2015 – Within the "Projet PIBien-être" launched in 2013, STATEC (National Institute of Statistics and Economic Studies of the Grand Duchy of Luxembourg) presents a preliminary analysis of the "Luxembourgish Index of Well-being" (LIW), a first proposal of synthetic indicator measuring the quality of life in Luxembourg. The presentation entitled "Preliminary Assessment of Quality of Life in Luxembourg" was delivered by Marcin Piekałkiewicz on 16 December 2015.
2017 – The Minderoo Foundation launched the Global Slavery Index, providing a map of the estimated prevalence of modern slavery. The information allows an objective comparison and assessment of both the problem and adequacy of the response in 167 countries.
The Satisfaction with Life Index is an attempt to show the average self-reported happiness in different nations. This is an example of a recent trend to use direct measures of happiness, such as surveys asking people how happy they are, as an alternative to traditional measures of policy success such as GDP or GNP. Some studies suggest that happiness can be measured effectively. The Inter-American Development Bank (IDB), published in November 2008 a major study on happiness economics in Latin America and the Caribbean.
In 2013, John Helliwell, Richard Layard and Jeffery Sachs compiled a treatise under the title "World Happiness report 2013" to elaborate on the measurement of popular happiness in different countries thereby adding to the wealth of happiness data available while specifically discussing the issues of measurement, explanation and policy. Global and Regional Happiness Levels are explained in terms of 10 regional groupings of countries based on happiness data available for the year 2010-2012. The happiness level is explained as a function of GDP per capita, social support, and healthy life expectancy, freedom to make life choices, generosity and perceptions of corruption.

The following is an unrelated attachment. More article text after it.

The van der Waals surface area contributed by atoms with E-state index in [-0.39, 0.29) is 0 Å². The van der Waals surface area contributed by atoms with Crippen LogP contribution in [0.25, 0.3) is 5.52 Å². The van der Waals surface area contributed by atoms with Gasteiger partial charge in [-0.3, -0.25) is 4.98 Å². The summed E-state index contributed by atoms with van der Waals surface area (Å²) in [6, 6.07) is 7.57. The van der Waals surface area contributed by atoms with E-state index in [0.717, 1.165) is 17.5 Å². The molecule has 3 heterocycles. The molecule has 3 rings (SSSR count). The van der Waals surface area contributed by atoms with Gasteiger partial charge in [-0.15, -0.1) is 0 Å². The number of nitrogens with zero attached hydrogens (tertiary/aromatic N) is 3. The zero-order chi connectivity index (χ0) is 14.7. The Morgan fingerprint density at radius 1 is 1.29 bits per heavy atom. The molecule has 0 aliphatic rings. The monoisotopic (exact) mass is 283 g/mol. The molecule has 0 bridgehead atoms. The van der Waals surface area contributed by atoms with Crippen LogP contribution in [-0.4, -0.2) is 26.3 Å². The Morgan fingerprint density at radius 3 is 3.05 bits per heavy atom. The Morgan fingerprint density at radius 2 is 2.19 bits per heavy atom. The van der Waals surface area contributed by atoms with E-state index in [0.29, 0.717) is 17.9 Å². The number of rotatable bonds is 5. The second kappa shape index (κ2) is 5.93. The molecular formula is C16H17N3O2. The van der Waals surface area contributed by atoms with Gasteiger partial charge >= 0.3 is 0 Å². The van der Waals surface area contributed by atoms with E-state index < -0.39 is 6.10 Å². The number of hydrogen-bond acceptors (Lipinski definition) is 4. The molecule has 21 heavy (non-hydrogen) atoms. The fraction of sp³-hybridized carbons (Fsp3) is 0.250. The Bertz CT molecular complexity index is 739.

There are also several examples of measures that includes self-reported happiness as one variable. Happy Life Years, a concept brought by Dutch sociologist Ruut Veenhoven, combines self-reported happiness with life expectancy. The Happy Planet Index combines it with life expectancy and ecological footprint.
Gross National Happiness (GNH) is a concept introduced by the King of Bhutan in 1972 as an alternative to GDP. Several countries have already developed or are in the process of developing such an index. Bhutan's index has led that country to limit the amount of deforestation it will allow and to require that all tourists to its nation must spend US$200 Allegedly, low-budget tourism and deforestation lead to unhappiness.
After the military coup of 2006, Thailand also instituted an index. The stated promise of the new Prime Minister Surayud Chulanont is to make the Thai people not only richer but happier as well. Much like GDP results, Thailand releases monthly GNH data. The Thai GNH index is based on a 1–10 scale with 10 being the most happy. As of May 13, 2007, the Thai GNH measured 5.1 points. The index uses poll data from the population surveying various satisfaction factors such as, security, public utilities, good governance, trade, social justice, allocation of resources, education and community problems.
Australia, China, France and the United Kingdom are also coming up with indexes to measure national happiness. The UK began to measure national wellbeing in 2012. North Korea also announced an international Happiness Index in 2011 through Korean Central Television. North Korea itself came in second, behind #1 China. Canada released the Canadian Index of Wellbeing (CIW) in 2011 to track changes in wellbeing. The CIW has adopted the following working definition of wellbeing: The presence of the highest possible quality of life in its full breadth of expression focused on but not necessarily exclusive to: good living standards, robust health, a sustainable environment, vital communities, an educated populace, balanced time use, high levels of democratic participation, and access to and participation in leisure and culture